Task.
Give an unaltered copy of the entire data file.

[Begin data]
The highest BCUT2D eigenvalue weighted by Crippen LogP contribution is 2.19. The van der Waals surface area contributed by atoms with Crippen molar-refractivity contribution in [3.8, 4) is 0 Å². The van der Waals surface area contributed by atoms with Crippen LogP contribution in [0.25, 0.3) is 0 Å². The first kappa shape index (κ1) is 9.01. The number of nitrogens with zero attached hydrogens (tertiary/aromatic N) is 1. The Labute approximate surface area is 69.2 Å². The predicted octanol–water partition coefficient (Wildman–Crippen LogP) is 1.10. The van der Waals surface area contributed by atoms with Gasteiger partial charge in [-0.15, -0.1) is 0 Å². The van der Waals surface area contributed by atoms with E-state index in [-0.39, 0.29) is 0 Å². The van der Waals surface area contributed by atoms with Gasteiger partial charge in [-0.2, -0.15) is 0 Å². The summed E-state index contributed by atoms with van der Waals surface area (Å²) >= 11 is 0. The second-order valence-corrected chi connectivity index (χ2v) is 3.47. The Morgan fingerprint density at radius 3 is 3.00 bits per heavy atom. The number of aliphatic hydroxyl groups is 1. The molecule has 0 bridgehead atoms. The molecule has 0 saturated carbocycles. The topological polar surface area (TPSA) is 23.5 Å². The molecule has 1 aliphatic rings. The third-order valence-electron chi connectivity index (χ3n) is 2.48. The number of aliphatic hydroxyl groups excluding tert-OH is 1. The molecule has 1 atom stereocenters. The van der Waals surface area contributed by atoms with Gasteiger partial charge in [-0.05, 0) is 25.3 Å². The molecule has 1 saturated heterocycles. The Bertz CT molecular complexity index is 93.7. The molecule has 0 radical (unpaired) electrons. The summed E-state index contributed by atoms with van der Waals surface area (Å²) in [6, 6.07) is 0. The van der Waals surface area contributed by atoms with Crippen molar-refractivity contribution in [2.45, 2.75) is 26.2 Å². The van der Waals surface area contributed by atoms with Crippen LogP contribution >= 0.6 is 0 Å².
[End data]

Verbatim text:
The highest BCUT2D eigenvalue weighted by Crippen LogP contribution is 2.19. The van der Waals surface area contributed by atoms with Crippen molar-refractivity contribution in [3.8, 4) is 0 Å². The van der Waals surface area contributed by atoms with Crippen LogP contribution in [0.25, 0.3) is 0 Å². The first kappa shape index (κ1) is 9.01. The number of nitrogens with zero attached hydrogens (tertiary/aromatic N) is 1. The Labute approximate surface area is 69.2 Å². The predicted octanol–water partition coefficient (Wildman–Crippen LogP) is 1.10. The van der Waals surface area contributed by atoms with Gasteiger partial charge in [-0.15, -0.1) is 0 Å². The van der Waals surface area contributed by atoms with E-state index in [-0.39, 0.29) is 0 Å². The van der Waals surface area contributed by atoms with Gasteiger partial charge in [-0.2, -0.15) is 0 Å². The summed E-state index contributed by atoms with van der Waals surface area (Å²) >= 11 is 0. The second-order valence-corrected chi connectivity index (χ2v) is 3.47. The Morgan fingerprint density at radius 3 is 3.00 bits per heavy atom. The number of aliphatic hydroxyl groups is 1. The molecule has 0 bridgehead atoms. The molecule has 0 saturated carbocycles. The topological polar surface area (TPSA) is 23.5 Å². The molecule has 1 aliphatic rings. The third-order valence-electron chi connectivity index (χ3n) is 2.48. The number of aliphatic hydroxyl groups excluding tert-OH is 1. The molecule has 1 atom stereocenters. The van der Waals surface area contributed by atoms with Gasteiger partial charge in [-0.05, 0) is 25.3 Å². The molecule has 1 saturated heterocycles. The Bertz CT molecular complexity index is 93.7. The molecule has 0 radical (unpaired) electrons. The summed E-state index contributed by atoms with van der Waals surface area (Å²) in [6, 6.07) is 0. The van der Waals surface area contributed by atoms with Crippen molar-refractivity contribution in [2.45, 2.75) is 26.2 Å². The van der Waals surface area contributed by atoms with Crippen LogP contribution >= 0.6 is 0 Å².